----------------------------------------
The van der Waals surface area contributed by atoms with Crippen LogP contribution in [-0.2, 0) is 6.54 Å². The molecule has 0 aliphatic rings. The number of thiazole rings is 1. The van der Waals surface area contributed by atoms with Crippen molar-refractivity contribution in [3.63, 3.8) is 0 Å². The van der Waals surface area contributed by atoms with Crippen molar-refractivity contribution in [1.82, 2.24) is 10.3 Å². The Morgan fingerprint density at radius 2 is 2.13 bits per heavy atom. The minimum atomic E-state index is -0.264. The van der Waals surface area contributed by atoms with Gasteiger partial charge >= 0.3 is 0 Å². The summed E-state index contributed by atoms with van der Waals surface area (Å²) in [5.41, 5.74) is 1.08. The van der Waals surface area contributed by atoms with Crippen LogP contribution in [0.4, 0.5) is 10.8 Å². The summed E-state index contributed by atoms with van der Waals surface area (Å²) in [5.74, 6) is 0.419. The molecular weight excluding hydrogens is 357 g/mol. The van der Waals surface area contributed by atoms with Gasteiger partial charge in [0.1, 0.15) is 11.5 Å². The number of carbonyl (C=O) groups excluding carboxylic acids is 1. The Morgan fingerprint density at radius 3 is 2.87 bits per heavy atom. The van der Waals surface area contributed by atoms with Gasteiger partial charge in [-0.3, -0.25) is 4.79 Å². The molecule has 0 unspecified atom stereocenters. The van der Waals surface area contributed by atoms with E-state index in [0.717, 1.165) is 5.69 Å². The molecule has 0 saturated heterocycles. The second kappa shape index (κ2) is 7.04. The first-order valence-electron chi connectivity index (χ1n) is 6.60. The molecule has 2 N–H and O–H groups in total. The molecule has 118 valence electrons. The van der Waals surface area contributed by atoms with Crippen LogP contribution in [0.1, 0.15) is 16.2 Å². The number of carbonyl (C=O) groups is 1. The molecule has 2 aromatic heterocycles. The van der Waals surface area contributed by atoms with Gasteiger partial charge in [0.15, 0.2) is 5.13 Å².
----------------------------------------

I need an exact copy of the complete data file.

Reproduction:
The van der Waals surface area contributed by atoms with Crippen LogP contribution in [-0.2, 0) is 6.54 Å². The molecule has 0 aliphatic rings. The number of thiazole rings is 1. The van der Waals surface area contributed by atoms with Crippen molar-refractivity contribution in [3.63, 3.8) is 0 Å². The van der Waals surface area contributed by atoms with Crippen molar-refractivity contribution in [1.82, 2.24) is 10.3 Å². The Morgan fingerprint density at radius 2 is 2.13 bits per heavy atom. The minimum atomic E-state index is -0.264. The van der Waals surface area contributed by atoms with Gasteiger partial charge >= 0.3 is 0 Å². The summed E-state index contributed by atoms with van der Waals surface area (Å²) in [5.41, 5.74) is 1.08. The van der Waals surface area contributed by atoms with Crippen LogP contribution in [0.4, 0.5) is 10.8 Å². The summed E-state index contributed by atoms with van der Waals surface area (Å²) in [5.74, 6) is 0.419. The molecular weight excluding hydrogens is 357 g/mol. The van der Waals surface area contributed by atoms with Gasteiger partial charge in [0.1, 0.15) is 11.5 Å². The number of carbonyl (C=O) groups excluding carboxylic acids is 1. The Morgan fingerprint density at radius 3 is 2.87 bits per heavy atom. The van der Waals surface area contributed by atoms with Gasteiger partial charge in [-0.3, -0.25) is 4.79 Å². The molecule has 0 unspecified atom stereocenters. The van der Waals surface area contributed by atoms with E-state index in [0.717, 1.165) is 5.69 Å². The molecule has 0 saturated heterocycles. The second kappa shape index (κ2) is 7.04. The first-order valence-electron chi connectivity index (χ1n) is 6.60. The molecule has 2 N–H and O–H groups in total. The molecule has 118 valence electrons. The van der Waals surface area contributed by atoms with Crippen LogP contribution in [0.1, 0.15) is 16.2 Å². The number of carbonyl (C=O) groups is 1. The molecule has 2 aromatic heterocycles. The van der Waals surface area contributed by atoms with Gasteiger partial charge in [0.15, 0.2) is 5.13 Å².